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NI Assembly election: Opportunity for decisive leadership squandered again, but what's new?

We hoped for more, but as the main parties retreated to their ideological ghettos, Eilis O'Hanlon says it just wasn't to be

For political anoraks, the next few days will be as if all their birthdays and Christmasses have come at once. The votes have been cast. Now begins all the excitement of the counts and recounts. The pundits will get to parse and analyse every tiny shift of opinion. The statisticians will crunch those numbers to their heart's content. There will be drama, especially with fewer seats up for grabs than in previous elections. High profile names are bound to lose their seats.

Outside political and media circles who thrive on this stuff, most people will probably look back at Election 2017 and wonder: What was that all about?

Stormont will look different, if only by virtue of being smaller, but the balance of power between the DUP and Sinn Fein will likely stay unchanged, and the same horse trading will go on behind closed doors to resolve the same issues until whatever new deal is cobbled together is unveiled as the latest in a string of fresh starts.

Alternatively, Humpty Dumpty won't be glued back together again and the election will have been for nothing anyway. Either way, what was the point?

That's not to say nothing has been learned from this campaign, though, the most significant of which may turn out to be that Arlene Foster is not as big a character as we thought, or perhaps hoped, she might become.

The once and (probably) future First Minister had a huge opportunity to take personal control of Northern Irish politics after her victory last year, putting the foundations in place to dominate for a long time to come, as Prime Minister Theresa May looks set to do in Britain.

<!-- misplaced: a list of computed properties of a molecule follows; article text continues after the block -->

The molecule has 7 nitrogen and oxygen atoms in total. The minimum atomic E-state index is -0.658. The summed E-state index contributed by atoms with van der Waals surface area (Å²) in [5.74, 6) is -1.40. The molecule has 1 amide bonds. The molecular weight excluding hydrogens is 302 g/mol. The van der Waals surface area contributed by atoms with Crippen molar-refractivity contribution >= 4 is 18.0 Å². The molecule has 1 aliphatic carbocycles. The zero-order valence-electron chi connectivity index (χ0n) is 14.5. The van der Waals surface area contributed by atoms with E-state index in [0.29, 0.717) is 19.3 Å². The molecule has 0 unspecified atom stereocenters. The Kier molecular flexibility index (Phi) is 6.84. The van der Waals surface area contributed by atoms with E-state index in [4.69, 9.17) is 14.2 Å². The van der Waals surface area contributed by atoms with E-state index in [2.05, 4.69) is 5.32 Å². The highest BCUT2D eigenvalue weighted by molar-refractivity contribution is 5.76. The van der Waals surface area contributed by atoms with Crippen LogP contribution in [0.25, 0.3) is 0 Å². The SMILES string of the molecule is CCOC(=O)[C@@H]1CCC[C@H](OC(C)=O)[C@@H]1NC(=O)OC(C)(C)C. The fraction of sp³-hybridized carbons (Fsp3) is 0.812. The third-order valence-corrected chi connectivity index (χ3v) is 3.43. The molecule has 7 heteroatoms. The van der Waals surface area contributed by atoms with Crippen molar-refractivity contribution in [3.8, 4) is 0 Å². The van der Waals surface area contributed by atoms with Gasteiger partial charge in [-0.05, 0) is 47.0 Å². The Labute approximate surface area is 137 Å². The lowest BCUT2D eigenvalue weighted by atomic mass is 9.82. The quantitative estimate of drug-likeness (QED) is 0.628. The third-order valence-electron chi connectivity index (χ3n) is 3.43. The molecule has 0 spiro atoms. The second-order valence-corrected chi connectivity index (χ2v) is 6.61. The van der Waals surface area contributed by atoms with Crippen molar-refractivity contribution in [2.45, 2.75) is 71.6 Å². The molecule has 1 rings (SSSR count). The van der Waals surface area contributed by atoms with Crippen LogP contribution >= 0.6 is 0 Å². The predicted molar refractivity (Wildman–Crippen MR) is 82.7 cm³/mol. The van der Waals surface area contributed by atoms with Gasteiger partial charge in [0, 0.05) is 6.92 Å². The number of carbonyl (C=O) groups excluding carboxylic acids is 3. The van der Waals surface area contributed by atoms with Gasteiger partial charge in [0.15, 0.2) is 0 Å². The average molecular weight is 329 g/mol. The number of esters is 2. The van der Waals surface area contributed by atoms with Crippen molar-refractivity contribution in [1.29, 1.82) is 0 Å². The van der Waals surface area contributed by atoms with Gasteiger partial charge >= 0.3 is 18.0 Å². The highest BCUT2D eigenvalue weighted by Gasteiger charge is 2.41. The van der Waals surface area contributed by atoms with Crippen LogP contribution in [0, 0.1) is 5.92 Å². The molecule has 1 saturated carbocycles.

The Tory leader has had a shorter time available in which to do it too, but seems to grasp instinctively that longevity comes from bolstering the centre then moving out to capture adjoining ground from your opponents.

Mrs Foster, by contrast, never grew into that bigger role, and spent much of this election retreating into an ideological ghetto, making her party look smaller and meaner than it should be at this point in its history.

Polling day was her focus rather than all the days that will follow it, and she made the fatal mistake of letting her opponents define her.

Her partners in the Executive have shown themselves to be equally short sighted. Sinn Fein brought down the power-sharing Government in a blaze of indignant glory. Having done so, they evidently didn't have the first clue what to do next.

With a new leader at the helm, SF should have been raring to go at this election, full of innovative ideas as to the way forward, ready to propel Michelle O'Neill to the same endorsement at the ballot box that Arlene received in May last year.

In truth, SF's pitch for power has been predictable and insipid. O'Neill was a highly competent minister, but as a leader she came across in the campaign as a dutiful figurehead for a yet unknown purpose, not a radical leader ready to grab SF by the scruff of the neck and prepare it for the future rather than reflexively defending the past.